Irregardless and the Controversy It Sparks: Why the Right Prefixes Matter

Posted: January 17th, 2014, 4:10 pm   By: brittany.corners

Prefixes are important for changing the meaning of words without requiring the use of additional words. You see them so frequently that you probably do not even consciously think of them. From words like “unacceptable,” “semiconscious” and “recover” to those words with suffixes that require hyphens, the use of prefixes allows you to write more concisely. What happens when you incorrectly form a non-existent word?

Well, you could find yourself featured on a SNL spoof with Will Ferrel poking fun at you, as former President George W. Bush would tell you was not part of his “strategery” to boost public opinion about his intelligence level.

“Irregardless” is one of those non-words that is used (erroneously) by many writers – beginners and professionals alike that is a hybrid formation of “regardless” of “irrespective.” While many dictionaries have an entry for this non-word, the definition usually says something along the lines of “non-standard. Regardless.”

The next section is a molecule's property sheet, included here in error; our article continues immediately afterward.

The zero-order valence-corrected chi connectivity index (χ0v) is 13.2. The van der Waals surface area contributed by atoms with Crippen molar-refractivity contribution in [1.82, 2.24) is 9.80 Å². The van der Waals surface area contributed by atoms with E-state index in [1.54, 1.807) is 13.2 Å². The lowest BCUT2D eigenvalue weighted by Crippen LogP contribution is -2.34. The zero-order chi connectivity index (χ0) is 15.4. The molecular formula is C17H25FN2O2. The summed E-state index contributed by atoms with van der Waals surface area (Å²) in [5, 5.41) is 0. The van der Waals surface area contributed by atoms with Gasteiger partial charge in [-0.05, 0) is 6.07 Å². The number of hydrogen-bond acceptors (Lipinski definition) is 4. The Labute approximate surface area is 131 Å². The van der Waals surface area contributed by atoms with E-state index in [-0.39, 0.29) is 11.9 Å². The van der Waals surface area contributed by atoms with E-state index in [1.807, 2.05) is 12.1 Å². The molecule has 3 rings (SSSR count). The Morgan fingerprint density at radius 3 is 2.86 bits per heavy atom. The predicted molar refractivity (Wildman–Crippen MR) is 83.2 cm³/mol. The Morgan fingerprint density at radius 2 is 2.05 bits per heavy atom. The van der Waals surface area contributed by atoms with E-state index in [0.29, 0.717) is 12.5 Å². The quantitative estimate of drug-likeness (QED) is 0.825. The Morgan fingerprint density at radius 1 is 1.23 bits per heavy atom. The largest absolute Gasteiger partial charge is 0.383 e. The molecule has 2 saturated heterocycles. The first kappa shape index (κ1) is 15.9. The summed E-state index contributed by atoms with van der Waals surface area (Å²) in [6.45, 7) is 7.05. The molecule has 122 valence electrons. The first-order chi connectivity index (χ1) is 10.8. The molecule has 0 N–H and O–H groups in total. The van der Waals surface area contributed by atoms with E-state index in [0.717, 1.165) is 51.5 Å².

Incorrect: Irregardless of Tiny Fey’s insistence she was wearing a beautiful dress, her wit did not save her from making the 2012 Ocsar’s Worst-Dressed list.

Correct: Regardless of the child gate blocking the doorway, one clever little fellow ingeniously found a way over the gate.

Even though this word has gained popularity over the course of the 20th century, the truth boils down to the simple fact that it is not a word. Think about it. The prefix “ir” means “without.” The suffix attached to the end means “without.” Essentially, irregardless creates a nonsensical word by definition. What does using a nonexistent word (that is widely known as such, despite the controversy’s proponents of its use) do to the people who read what you write. It tells them one of two things:

  1. You want to look more intelligent or smarter, but have tragically failed by using a word that does not exist.
  2. You want to use words that sound cool even though they do not exist.

As a result, you probably lose your readers’ attention because instead of them focusing on what you wrote, they are focusing on the fact that you used a non-existent word and are calling your grasp of English and your legitimacy into question. Simply looking up words when you are adding prefixes makes your stance on the “irregardless” controversy unimportant, as avoiding non-standard words in professional writing is always the best course of action. Unless, of course, you want to break Stewie’s law.